Judge Todd Hernandez

After taking about 8 weeks to rule on a lawsuit filed by citizens of Louisiana, Judge Todd Hernandez of the 19th Judicial District in Baton Rouge, ruled that ordinary citizens do not have the right to challenge John White’s right to remain in the position of Superintendent of Education. This is the second lawsuit dismissed for this reason. The first was filed in May 2017 and eventually dismissed by Judge William Morvant. I’m both disappointed and confused by the rulings, but not surprised. The problem is not in the outcome of the lawsuit. The law is pretty clear about who can challenge the right to hold an office, but challenging the right to hold office was not the goal of either lawsuit. Neither of the suits intended to directly remove John White from office. The goal was to clarify that BESE does, indeed, have a duty and responsibility to appoint a superintendent, and force that to happen. We wanted a declaration that it is not okay to ignore the duty simply because the simple majority that wants to keep White in place doesn’t have the votes it needs to garner the “super-majority” vote required by law. That is the whole point of democratic elections.

What the outcome of these two suits has resulted in is an elected body displaying its allegiance, not to its constituents, but to the financial backers that supported their campaigns. This elected body has not only refused to address the appointment of a superintendent, but also, has never discussed keeping White on a monthly basis, has never taken any vote whatsoever regarding an appointment, and twice defended its “failure to execute its duty” in a court of law without having taken a vote to do that.  It is a complete and utter disregard for the rule of law because the law doesn’t suit their needs. I can assure you that if the situation were reversed in some mystical sort of way, they would bring in the big guns with deep pockets and shout to the heavens about the abhorrent disrespect for the law.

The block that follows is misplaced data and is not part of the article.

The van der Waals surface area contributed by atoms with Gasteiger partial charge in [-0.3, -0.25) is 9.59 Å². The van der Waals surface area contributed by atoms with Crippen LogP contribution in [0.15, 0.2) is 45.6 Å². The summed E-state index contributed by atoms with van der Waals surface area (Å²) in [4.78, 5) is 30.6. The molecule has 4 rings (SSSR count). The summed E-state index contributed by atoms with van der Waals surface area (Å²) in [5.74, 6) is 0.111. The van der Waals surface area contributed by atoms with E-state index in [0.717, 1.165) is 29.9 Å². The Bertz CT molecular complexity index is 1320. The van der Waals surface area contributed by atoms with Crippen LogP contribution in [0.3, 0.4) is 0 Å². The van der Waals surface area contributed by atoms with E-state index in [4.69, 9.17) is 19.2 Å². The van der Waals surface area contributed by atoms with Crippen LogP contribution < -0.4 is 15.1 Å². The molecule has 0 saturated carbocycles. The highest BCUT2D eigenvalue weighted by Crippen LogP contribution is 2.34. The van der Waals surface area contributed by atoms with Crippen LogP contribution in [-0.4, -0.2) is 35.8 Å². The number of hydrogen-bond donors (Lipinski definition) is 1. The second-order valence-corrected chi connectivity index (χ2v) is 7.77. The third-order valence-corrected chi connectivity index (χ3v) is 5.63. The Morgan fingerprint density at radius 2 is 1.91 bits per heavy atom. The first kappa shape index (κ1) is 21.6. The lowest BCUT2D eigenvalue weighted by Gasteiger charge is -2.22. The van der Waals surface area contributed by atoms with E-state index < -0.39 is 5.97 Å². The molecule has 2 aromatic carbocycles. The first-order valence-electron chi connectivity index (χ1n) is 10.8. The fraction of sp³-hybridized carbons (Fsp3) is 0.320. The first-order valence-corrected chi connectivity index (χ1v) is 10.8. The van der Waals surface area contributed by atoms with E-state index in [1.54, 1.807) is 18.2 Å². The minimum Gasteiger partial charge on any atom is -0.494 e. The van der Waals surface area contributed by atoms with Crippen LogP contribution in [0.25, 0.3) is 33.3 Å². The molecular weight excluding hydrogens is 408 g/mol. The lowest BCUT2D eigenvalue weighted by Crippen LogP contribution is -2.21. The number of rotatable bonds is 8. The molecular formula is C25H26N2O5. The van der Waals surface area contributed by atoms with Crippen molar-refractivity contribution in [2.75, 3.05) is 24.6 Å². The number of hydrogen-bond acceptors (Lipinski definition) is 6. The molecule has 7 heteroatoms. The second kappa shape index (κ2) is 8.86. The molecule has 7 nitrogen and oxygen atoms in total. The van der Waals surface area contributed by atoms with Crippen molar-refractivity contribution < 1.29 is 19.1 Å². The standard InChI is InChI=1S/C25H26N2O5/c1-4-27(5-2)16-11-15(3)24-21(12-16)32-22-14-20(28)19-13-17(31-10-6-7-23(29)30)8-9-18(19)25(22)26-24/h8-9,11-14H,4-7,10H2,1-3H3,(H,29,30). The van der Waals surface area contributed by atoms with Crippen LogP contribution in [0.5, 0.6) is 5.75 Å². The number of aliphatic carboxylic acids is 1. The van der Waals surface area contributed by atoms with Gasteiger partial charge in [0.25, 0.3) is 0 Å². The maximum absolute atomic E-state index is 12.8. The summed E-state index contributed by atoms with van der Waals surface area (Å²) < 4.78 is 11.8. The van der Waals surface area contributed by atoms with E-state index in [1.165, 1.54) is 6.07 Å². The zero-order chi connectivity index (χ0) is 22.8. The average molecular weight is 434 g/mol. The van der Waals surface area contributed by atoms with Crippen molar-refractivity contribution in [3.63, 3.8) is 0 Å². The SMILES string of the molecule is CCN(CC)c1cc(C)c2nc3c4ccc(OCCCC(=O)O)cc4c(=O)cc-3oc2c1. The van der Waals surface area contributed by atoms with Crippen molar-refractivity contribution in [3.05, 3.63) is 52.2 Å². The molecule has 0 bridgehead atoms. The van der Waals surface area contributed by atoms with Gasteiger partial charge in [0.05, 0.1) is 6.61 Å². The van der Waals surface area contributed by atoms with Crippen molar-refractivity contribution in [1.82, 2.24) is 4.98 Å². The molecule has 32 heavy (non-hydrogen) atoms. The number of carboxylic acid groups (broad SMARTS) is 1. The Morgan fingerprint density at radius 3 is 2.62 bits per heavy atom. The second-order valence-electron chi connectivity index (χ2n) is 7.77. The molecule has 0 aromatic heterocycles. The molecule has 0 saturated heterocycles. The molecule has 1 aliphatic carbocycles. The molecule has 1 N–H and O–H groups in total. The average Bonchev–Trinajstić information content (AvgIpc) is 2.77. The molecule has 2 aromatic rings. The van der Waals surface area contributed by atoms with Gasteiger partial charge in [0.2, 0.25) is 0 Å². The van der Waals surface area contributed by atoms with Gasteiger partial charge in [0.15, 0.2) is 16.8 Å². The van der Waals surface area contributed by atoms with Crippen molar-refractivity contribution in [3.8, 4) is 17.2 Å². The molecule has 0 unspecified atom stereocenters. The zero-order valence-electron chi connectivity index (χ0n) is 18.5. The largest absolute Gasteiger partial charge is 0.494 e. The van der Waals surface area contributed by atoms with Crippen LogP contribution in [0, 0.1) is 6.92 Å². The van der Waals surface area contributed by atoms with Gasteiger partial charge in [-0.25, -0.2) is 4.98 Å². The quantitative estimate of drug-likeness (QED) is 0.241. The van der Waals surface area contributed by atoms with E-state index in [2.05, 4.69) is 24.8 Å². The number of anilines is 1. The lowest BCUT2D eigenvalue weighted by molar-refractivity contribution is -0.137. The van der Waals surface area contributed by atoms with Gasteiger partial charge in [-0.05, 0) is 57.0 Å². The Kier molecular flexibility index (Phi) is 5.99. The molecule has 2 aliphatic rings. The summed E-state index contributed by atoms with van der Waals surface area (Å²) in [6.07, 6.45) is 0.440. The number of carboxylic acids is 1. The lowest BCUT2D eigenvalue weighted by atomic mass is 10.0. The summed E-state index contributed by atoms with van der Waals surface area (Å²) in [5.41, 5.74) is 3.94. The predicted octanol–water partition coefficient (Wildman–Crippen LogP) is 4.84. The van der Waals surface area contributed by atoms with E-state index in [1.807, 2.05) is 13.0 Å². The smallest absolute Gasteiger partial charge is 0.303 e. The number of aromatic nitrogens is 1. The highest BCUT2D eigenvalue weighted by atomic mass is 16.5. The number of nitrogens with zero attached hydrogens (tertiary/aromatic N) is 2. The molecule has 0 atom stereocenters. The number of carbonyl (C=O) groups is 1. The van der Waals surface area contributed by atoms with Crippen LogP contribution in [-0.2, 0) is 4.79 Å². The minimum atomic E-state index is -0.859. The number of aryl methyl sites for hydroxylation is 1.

But the problems don’t begin, or end, with BESE. We have a whole bevy of problems to choose from at any given moment in time. Here are just a few.

  • We have local school boards who are elected on the backs of their communities, and then once seated, turn a deaf ear to their communities in favor of passing the policies that the administration wants. School Boards don’t work on behalf of school systems. They work for the people who elected them and should strive to develop a cohesive plan with broad support that ensures the success of all children.
  • We have school superintendents who establish policies that are not in the best interest of children because they fear that by not adhering to State policy, they will be punished by BESE or LDOE. School superintendents don’t work for BESE or LDOE. They work for school boards who, in turn, are elected by communities.
  • We have a state superintendent who remains employed in spite of the expiration of his appointment and contract, has created division among stakeholders since his first day on the job, has had more criticism and opposition from the general public than any superintendent, EVER!